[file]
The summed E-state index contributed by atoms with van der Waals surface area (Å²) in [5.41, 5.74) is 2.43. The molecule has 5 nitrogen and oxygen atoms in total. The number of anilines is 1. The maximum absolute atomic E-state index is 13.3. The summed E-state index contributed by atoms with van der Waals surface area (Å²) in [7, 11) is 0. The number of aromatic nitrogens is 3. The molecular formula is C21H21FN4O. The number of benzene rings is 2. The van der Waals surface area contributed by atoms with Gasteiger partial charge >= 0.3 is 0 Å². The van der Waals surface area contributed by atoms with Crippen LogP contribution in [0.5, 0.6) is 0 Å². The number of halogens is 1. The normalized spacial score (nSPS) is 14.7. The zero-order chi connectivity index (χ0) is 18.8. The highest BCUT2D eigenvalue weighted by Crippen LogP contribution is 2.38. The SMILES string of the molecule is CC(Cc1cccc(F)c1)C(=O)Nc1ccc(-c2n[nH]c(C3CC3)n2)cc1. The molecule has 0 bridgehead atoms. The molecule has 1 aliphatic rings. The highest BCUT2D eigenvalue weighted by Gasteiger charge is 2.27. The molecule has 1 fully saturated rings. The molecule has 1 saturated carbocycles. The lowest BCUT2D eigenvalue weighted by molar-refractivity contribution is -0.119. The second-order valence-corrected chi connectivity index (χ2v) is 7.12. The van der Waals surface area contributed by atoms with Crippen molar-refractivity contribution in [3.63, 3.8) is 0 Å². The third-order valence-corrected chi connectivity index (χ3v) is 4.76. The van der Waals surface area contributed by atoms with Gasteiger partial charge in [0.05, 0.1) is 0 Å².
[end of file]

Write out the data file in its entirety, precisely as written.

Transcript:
The summed E-state index contributed by atoms with van der Waals surface area (Å²) in [5.41, 5.74) is 2.43. The molecule has 5 nitrogen and oxygen atoms in total. The number of anilines is 1. The maximum absolute atomic E-state index is 13.3. The summed E-state index contributed by atoms with van der Waals surface area (Å²) in [7, 11) is 0. The number of aromatic nitrogens is 3. The molecular formula is C21H21FN4O. The number of benzene rings is 2. The van der Waals surface area contributed by atoms with Gasteiger partial charge >= 0.3 is 0 Å². The van der Waals surface area contributed by atoms with Crippen LogP contribution in [0.5, 0.6) is 0 Å². The number of halogens is 1. The normalized spacial score (nSPS) is 14.7. The zero-order chi connectivity index (χ0) is 18.8. The highest BCUT2D eigenvalue weighted by Crippen LogP contribution is 2.38. The SMILES string of the molecule is CC(Cc1cccc(F)c1)C(=O)Nc1ccc(-c2n[nH]c(C3CC3)n2)cc1. The molecule has 0 bridgehead atoms. The molecule has 1 aliphatic rings. The highest BCUT2D eigenvalue weighted by Gasteiger charge is 2.27. The molecule has 1 fully saturated rings. The molecule has 1 saturated carbocycles. The lowest BCUT2D eigenvalue weighted by molar-refractivity contribution is -0.119. The second-order valence-corrected chi connectivity index (χ2v) is 7.12. The van der Waals surface area contributed by atoms with Crippen molar-refractivity contribution in [3.63, 3.8) is 0 Å². The third-order valence-corrected chi connectivity index (χ3v) is 4.76. The van der Waals surface area contributed by atoms with Gasteiger partial charge in [0.05, 0.1) is 0 Å².